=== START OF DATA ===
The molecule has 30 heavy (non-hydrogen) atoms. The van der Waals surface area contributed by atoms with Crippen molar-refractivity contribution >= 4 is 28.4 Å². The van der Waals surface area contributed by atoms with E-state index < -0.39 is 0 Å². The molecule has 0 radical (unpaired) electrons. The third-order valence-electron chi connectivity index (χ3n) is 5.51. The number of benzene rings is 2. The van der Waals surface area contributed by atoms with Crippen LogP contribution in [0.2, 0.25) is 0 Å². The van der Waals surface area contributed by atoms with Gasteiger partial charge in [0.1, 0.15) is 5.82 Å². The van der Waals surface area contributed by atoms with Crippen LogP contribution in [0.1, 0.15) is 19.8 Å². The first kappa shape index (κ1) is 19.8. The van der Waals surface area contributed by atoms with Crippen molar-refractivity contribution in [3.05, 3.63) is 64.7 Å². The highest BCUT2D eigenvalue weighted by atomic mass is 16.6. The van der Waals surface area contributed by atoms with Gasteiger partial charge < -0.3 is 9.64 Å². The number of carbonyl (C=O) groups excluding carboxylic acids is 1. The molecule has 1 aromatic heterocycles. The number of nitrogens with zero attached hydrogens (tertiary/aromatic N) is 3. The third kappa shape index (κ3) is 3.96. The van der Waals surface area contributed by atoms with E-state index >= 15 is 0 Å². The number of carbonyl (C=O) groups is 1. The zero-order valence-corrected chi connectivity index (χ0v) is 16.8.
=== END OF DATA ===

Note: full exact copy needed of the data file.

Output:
The molecule has 30 heavy (non-hydrogen) atoms. The van der Waals surface area contributed by atoms with Crippen molar-refractivity contribution >= 4 is 28.4 Å². The van der Waals surface area contributed by atoms with E-state index < -0.39 is 0 Å². The molecule has 0 radical (unpaired) electrons. The third-order valence-electron chi connectivity index (χ3n) is 5.51. The number of benzene rings is 2. The van der Waals surface area contributed by atoms with Crippen LogP contribution in [0.2, 0.25) is 0 Å². The van der Waals surface area contributed by atoms with Gasteiger partial charge in [0.1, 0.15) is 5.82 Å². The van der Waals surface area contributed by atoms with Crippen LogP contribution in [0.1, 0.15) is 19.8 Å². The first kappa shape index (κ1) is 19.8. The van der Waals surface area contributed by atoms with Crippen molar-refractivity contribution in [3.05, 3.63) is 64.7 Å². The highest BCUT2D eigenvalue weighted by atomic mass is 16.6. The van der Waals surface area contributed by atoms with Gasteiger partial charge < -0.3 is 9.64 Å². The number of carbonyl (C=O) groups excluding carboxylic acids is 1. The molecule has 1 aromatic heterocycles. The number of nitrogens with zero attached hydrogens (tertiary/aromatic N) is 3. The third kappa shape index (κ3) is 3.96. The van der Waals surface area contributed by atoms with E-state index >= 15 is 0 Å². The number of carbonyl (C=O) groups is 1. The zero-order valence-corrected chi connectivity index (χ0v) is 16.8.